Controversies surrounding Bnei Menashe
Bnei Menashe is a group of more than 9,000 people from India’s North-Eastern border states of Manipur and Mizoram. They look the part and speak a Tibeto-Burman language.
But, as their name suggests, they claim descent from the Menashe tribe; their legendary ancestor is called Manmasi. In the past, they used to be headhunters and animists, but in the 19th century they converted to Christianity.
Still, in the late 20th century, this group experienced a revival of Judaism. Many of the Bnei Menashe made aliya (immigrated) to Israel. The key role in this process has been played by an organization called Shavei Israel. The self-proclaimed goal of this Jerusalem-based religious organization is to assist “lost Jews” seeking to return to the Jewish people. In addition to Bnei Menashe, Shavei Israel are helping the Bnai Anousim (“Marranos”) of Spain, Portugal and South America, the Subbotnik Jews of Russia, and the “Hidden Jews” of Poland from the time of the Holocaust.
Still, Shavei Israel remains a highly controversial organization in Israel. Part of the reason why is because they settle many of those “lost but newly found Jews” in settlements on the territories outside the Green Line. The goal of this is to boost the Jewish population in these areas. Many of the Bnei Menashe settled here as well, thus landing in one of the long-standing political controversies.
But the controversy surrounding Bnei Menashe is not only political, but also ideological and scientific and it rages in both Israel and in India. Just as the first Bnei Menashe were brought to Israel, many there were questioning whether these people were Jewish at all. After all, their practice of Judaism does not go that far back into the past and their past “Jewishness” is more a matter of a legend than of reality. So geneticists jumped in.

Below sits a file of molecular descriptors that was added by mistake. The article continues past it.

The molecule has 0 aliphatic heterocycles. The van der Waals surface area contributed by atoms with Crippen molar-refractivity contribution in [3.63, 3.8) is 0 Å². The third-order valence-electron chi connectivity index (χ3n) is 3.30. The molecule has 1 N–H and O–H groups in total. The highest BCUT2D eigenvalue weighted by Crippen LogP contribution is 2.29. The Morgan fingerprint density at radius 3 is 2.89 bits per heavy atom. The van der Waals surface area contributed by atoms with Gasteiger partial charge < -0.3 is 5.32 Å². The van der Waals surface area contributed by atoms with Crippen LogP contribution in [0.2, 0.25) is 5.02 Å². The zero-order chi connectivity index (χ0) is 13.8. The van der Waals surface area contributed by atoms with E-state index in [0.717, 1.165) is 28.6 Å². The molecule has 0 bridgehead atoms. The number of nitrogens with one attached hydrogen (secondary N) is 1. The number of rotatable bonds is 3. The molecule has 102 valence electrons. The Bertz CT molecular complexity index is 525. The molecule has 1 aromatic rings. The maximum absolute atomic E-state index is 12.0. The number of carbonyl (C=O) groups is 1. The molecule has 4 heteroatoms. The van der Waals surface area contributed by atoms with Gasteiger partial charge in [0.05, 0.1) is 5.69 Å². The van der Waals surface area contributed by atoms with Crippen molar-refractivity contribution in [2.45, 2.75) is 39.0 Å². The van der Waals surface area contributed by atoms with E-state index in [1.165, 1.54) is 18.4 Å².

In 2003, Hillel Halkin initiates a collection of 350 genetic samples from Bnei Menashe which are then tested at Haifa’s Technion – Israel Institute of Technology – under the auspices of Prof. Karl Skorecki (he’s the man behind the discovery of the Cohen Modal Haplotype, or CMH, and with Batsheva Bonne-Tamir, he is one of the leading Israeli geneticists). But the results of this study were negative: no evidence was found which would indicate a Middle-Eastern origin for Bnei Menashe.
A very different result has been claimed by an Indian study conducted in 2004 at Kolkota’s Central Forensic Science Laboratory: according to these researchers, they found Y-DNA evidence of Middle Eastern genes among a sample of Bnei Menashe. But this research remains highly controversial both in scientific and political circles. It has been criticized heavily by Prof. Skorecki, who claimed that Kolkota researches “did not do a complete ‘genetic sequencing’ of all the DNA and therefore it is hard to rely on the conclusions derived from a ‘partial sequencing’, and they themselves admit this”. But is the absence of evidence — evidence of absence? Prof. Skorecki admits that “it is possible that after thousands of years it is difficult to identify the traces of the common genetic origin”.
A further study conducted in 2005 by the Central Forensic Institute in Calcutta claimed that “while the masculine side of the tribes bears no links to Israel, the feminine side suggests a genetic profile with Middle Eastern people that may have arisen through inter-marriage”. Yet this study has never been properly peer-reviewed or published, so its reliability is questionable too.
Some even accuse these studies of being “science in service of politics”. The Israeli social scientist Lev Grinberg told the BBC that “right-wing Jewish groups wanted such conversions of distant people to boost the population in areas disputed by the Palestinians”. Others wonder whether such research is pushing in the direction of making genetic testing a prerequisite for applications for Israeli citizenship; but then what about people who convert into Judaism? After all, the “Jewish club” is open to anybody who wants to join. However, the practice of proselytizing, let alone forced conversions, is not part of Judaism, which makes the work of Shavei Israel questionable for some.
So the current consensus on the Jewish status of Bnei Menashe is that a small group of their ancestors likely descended from a “lost tribe” (possibly, of Menashe) and transmitted biblical memories, traditions and customs to a larger group of people. But with their newly found “Jewishness” Bnei Menashe are learning that being Jewish is not an easy role to play.